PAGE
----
spudtater: (Default)
( May. 27th, 2009 09:47 pm)

And now for some random linkage:


The Press Complaints Commission has launched an investigation after the Scottish edition of the Sunday Express ran a front page story alleging survivors of the Dunblane massacre "shamed" the memory of their dead friends by boasting about drunken nights out on social networking websites.

— "PCC targets Sunday Express over Dunblane allegations", Oliver Luft, The Guardian, 16 March 2009

The Scottish Sunday Express has recently been slated – and rightly so – for running a horrifying story about the survivors of the Dunblane Massacre. The story, and the reaction to it, is a great example of the good ways and the very bad ways people are using the web to spread information.

— "Web takes revenge after Express story", Nicole Kobie, IT Pro, 19 March 2009
(includes link to scan of original article, with victims [re-]anonymized)

We, the undersigned, wish to express our deep offense at the article published in the Sunday Express on March 8th 2009 about the survivors of the Dunblane massacre. [...] We demand a swift and proportionate response to the widespread disgust caused by this article, beginning with a front page apology. We would also like to see appropriate disciplinary action taken against Paula Murray, the author of the piece, and her editor at the Scottish Sunday Express, Derek Lambie.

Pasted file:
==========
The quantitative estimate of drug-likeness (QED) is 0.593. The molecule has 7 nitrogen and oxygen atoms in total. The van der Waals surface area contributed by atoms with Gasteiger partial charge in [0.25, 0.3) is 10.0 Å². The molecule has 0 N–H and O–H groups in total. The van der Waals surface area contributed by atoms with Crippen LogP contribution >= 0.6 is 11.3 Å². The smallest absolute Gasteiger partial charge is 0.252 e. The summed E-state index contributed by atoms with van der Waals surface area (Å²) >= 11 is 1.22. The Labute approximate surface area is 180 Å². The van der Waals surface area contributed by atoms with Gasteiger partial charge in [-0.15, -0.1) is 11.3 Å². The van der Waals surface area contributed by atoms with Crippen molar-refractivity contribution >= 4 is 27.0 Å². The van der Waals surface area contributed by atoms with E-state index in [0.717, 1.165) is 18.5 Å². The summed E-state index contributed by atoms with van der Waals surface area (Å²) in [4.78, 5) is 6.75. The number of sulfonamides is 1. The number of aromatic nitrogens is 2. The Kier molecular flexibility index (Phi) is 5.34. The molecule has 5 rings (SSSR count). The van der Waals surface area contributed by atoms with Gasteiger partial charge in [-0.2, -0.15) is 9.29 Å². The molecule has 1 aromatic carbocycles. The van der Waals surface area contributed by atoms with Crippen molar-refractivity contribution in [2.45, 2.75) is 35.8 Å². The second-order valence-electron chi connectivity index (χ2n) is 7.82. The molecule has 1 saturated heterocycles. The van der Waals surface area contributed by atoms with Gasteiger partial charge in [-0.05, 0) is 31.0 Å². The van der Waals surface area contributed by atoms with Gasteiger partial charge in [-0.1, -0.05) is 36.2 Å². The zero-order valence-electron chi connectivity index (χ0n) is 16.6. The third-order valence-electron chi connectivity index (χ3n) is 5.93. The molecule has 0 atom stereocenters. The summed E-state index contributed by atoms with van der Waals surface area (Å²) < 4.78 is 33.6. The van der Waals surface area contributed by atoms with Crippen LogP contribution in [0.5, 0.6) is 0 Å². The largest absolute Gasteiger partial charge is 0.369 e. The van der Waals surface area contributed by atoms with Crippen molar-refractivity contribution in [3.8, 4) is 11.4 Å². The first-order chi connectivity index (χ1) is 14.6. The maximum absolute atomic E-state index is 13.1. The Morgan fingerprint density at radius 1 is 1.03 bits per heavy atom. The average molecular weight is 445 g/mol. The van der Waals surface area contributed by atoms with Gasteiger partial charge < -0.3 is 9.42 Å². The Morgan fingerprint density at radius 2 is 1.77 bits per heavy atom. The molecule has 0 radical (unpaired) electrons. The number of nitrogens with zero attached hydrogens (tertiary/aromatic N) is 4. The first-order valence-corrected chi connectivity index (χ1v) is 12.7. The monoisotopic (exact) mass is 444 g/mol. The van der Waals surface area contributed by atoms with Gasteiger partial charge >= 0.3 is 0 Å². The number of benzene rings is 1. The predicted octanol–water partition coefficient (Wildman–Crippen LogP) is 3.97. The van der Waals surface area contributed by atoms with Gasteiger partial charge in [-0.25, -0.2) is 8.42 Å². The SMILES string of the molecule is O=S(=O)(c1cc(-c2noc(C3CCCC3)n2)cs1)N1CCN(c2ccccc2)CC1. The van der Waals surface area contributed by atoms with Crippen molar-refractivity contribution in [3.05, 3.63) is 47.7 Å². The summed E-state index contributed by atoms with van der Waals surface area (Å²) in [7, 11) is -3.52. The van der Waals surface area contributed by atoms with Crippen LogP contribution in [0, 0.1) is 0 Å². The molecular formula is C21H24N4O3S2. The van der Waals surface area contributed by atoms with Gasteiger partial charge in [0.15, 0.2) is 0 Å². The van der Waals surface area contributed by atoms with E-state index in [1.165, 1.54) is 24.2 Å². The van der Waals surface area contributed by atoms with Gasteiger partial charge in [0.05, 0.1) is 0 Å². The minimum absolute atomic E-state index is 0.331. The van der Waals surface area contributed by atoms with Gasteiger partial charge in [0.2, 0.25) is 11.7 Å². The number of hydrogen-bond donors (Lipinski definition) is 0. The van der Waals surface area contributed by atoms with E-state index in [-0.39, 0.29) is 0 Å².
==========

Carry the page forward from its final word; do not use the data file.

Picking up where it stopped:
— "Sunday Express "Dunblane shame" article", iPetitions, 8 March 2009
(5,700 signatures so far; donation not neccessary)

So, The Daily Express are getting their arses handed to them, it seems. Serves them right.



spudtater: (Default)